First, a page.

Insurance is a mystery
to many. Ownership
does not necessarily determine insurance obligations--an association's governing documents can assign duties unrelated to ownership. Moreover, insurance carriers sometimes deny claims that should be covered and pay
claims that should be denied. The rules of coverage seem to shift from carrier
to carrier and from claim to claim.
. Insurance carriers do not cover all forms of water damage. Generally, their coverage is limited to sudden, accidental water damage. For example, losses associated with storm damage, burst pipes and drain line backups. As a rule, they do not cover losses from lack of maintenance.
If an association carries "bare walls
" insurance, the
carrier will not pay for an owner's damaged cabinets, counters and carpets--it
pays only for bare walls.
However, some CC&Rs require coverage for unit improvements in addition to
the common areas. This type of insurance is referred to "original builder's specs," or “all in” policies.
In that case, the association's insurance will cover the owner's carpet,
cabinets and fixtures even though
he caused the loss.
Sometimes CC&Rs are irrelevant.
Some master policies provide broader coverage than required by the governing
documents. As a result, even when CC&Rs exclude unit improvements and require
owners to carry their own insurance, carriers will confound
boards by covering a negligent owner's loss. This encourages more claims by negligent owners and drives up insurance
. Many boards try to
keep premiums under control by managing which claims are submitted and which are
not. Unfortunately, some CC&Rs allow owners to make claims directly against the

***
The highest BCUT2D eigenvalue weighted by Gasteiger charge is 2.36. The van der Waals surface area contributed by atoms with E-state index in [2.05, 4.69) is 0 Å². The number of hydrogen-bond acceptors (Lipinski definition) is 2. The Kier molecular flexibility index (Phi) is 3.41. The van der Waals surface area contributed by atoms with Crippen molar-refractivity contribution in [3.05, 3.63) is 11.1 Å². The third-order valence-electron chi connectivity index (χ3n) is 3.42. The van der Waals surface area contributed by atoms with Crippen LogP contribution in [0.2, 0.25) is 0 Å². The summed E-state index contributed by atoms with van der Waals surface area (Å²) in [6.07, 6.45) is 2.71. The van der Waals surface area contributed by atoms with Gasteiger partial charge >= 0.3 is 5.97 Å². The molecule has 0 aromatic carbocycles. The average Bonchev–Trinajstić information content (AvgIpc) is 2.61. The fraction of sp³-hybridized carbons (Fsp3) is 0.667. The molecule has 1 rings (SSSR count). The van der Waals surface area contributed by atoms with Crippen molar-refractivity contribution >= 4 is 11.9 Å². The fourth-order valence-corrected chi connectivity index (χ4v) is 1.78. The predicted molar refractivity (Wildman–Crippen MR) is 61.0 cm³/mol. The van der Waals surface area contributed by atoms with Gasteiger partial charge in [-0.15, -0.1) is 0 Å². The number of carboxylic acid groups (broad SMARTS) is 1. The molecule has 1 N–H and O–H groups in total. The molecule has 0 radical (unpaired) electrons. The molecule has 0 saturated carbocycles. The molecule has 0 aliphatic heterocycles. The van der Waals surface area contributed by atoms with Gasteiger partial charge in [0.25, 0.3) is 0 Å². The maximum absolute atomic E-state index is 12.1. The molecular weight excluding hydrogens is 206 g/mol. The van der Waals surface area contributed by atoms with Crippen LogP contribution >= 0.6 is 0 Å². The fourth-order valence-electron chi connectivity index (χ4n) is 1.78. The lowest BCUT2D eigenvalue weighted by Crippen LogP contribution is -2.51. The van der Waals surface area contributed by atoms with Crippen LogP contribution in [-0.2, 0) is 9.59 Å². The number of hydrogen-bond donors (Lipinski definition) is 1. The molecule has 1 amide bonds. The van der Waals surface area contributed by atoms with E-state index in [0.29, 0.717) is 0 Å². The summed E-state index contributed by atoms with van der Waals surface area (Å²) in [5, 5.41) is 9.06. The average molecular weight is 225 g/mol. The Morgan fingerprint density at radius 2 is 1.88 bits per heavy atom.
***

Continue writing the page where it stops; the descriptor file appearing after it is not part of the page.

association's policy. This encourages owners to go uninsured and file claims, no
matter how small, against the association's policy. The higher the claims
history, the higher the premiums.
One of the best methods for controlling
claims is to adopt a deductible policy
that spells out that whichever entity (association or
homeowner) causes the damage is responsible for paying the deductible, and then
increase the deductible. Association deductibles used to be in the
$500 to $2,500 range. Now they commonly vary from $5,000 to
$25,000 with most at $10,000. If negligent owners are made responsible for the
deductible, and the deductible is high enough, owners will be less inclined
to file claims or "run naked," i.e., be uninsured.
Boards should have their
insurance broker compare the association's insurance against their CC&Rs to make sure
the policy meets or exceeds what is required by the governing documents. To keep
insurance premiums down, associations should amend their CC&Rs to clearly assign
maintenance duties, broadly define exclusive use common areas, add mitigation
provisions, require owners to carry insurance, make owners responsible for losses originating in
their units, and define liability for deductibles. In addition, boards should
consider raising their deductibles.
: Associations needing legal assistance can contact us
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